Attorneys have responded to the suit by saying that ABC always said in its stories that pink slime had been declared safe to consume by the US Department of Agriculture (USDA) and, besides, since pink slime is actually pink and slimy, the suit is "overreaching."

    Which led one MNB reader to write:

    Perhaps this is business as usual…when the truth surfaces and hurts a business…then sue everybody…perhaps not to retain or regain business reputation…but to keep people from reporting on the next business-related social scam…

    P.S. Just because the USDA says it’s healthy doesn’t make it so…


    All true.




    I did a piece recently suggesting that Zipcar is losing some of its brand equity, which prompted one MNB reader to write:

    Regarding ZipCar - and the mention of another option - I am intrigued by Getaround, the car rental service similar to Airbnb. Though a completely different model, I would think these guys would be on rental car company radar like Airbnb is to the hotel industry. Getaround isn’t for most business travelers but as my kids start driving, they are going to earn money by renting out our old clunkers in the Getaround world.




    Responding to the hiring of Brian Cornell to run Target, MNB reader John Franklin wrote:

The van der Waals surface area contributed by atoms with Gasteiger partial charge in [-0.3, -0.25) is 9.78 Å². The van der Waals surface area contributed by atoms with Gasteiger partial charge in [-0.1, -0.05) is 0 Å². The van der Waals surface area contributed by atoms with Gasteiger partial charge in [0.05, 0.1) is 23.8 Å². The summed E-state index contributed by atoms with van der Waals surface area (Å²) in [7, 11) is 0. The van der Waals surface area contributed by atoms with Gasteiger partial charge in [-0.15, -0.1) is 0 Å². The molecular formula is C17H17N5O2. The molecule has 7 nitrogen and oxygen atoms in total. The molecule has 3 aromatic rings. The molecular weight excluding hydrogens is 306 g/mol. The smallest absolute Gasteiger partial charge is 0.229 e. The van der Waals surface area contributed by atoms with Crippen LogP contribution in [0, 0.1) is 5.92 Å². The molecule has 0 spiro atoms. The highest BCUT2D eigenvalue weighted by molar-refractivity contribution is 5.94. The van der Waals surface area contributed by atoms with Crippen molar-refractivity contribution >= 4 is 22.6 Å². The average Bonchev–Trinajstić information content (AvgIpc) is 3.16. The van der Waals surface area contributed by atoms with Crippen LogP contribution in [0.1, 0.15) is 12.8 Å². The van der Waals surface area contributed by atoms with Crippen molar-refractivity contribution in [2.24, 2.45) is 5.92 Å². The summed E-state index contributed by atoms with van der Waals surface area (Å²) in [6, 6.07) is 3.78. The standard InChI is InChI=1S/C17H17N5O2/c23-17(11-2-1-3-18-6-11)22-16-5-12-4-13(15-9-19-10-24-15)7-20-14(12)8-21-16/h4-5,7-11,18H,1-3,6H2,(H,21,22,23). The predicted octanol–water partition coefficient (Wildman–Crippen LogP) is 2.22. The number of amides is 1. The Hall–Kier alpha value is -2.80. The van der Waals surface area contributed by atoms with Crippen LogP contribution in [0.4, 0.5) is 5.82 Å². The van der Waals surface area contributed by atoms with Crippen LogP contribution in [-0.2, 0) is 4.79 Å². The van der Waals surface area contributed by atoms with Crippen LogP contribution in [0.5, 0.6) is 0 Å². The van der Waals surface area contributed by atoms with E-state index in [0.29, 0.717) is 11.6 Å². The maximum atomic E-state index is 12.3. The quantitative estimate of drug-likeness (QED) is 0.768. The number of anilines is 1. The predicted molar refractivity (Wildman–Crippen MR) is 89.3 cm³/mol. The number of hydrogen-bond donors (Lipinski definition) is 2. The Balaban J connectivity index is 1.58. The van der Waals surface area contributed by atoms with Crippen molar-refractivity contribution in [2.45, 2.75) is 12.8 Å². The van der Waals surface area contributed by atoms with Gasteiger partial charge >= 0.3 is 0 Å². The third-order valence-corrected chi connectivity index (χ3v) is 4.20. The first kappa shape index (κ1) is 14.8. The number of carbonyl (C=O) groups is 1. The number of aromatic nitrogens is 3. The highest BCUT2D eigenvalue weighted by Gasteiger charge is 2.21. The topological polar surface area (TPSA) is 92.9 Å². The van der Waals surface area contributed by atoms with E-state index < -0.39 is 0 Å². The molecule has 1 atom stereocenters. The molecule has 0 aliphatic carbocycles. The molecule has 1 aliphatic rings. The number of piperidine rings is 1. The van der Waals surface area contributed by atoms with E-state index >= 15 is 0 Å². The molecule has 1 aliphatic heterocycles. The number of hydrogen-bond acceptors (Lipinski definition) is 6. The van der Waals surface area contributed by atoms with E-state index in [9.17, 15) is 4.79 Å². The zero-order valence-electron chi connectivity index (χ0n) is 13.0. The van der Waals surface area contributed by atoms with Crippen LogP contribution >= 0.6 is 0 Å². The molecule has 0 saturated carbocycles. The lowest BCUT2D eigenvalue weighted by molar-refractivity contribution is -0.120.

As I had commented previously following Gregg Steinhafel's departure from Target and the search for his successor, I wanted to follow up. I think Brian Cornell is a solid pick. He's got retail and manufacturer background, including Club, Grocery and Specialty - great perspective for a multi-category retailer like Target, and you have to believe he picked up some valuable Walmart insights by osmosis, even though he was on the Sam's Club side. Not much buzz here in Minneapolis as yet, but my sense is that the reception will be warm. He'll want to be sure that Kathee Tesija, EVP-Merchandising, is solidly on his team, although I suspect that the Board has made very sure that Cornell passed muster with her before casting their votes. I'll be very interested to see what his first big moves are as CEO.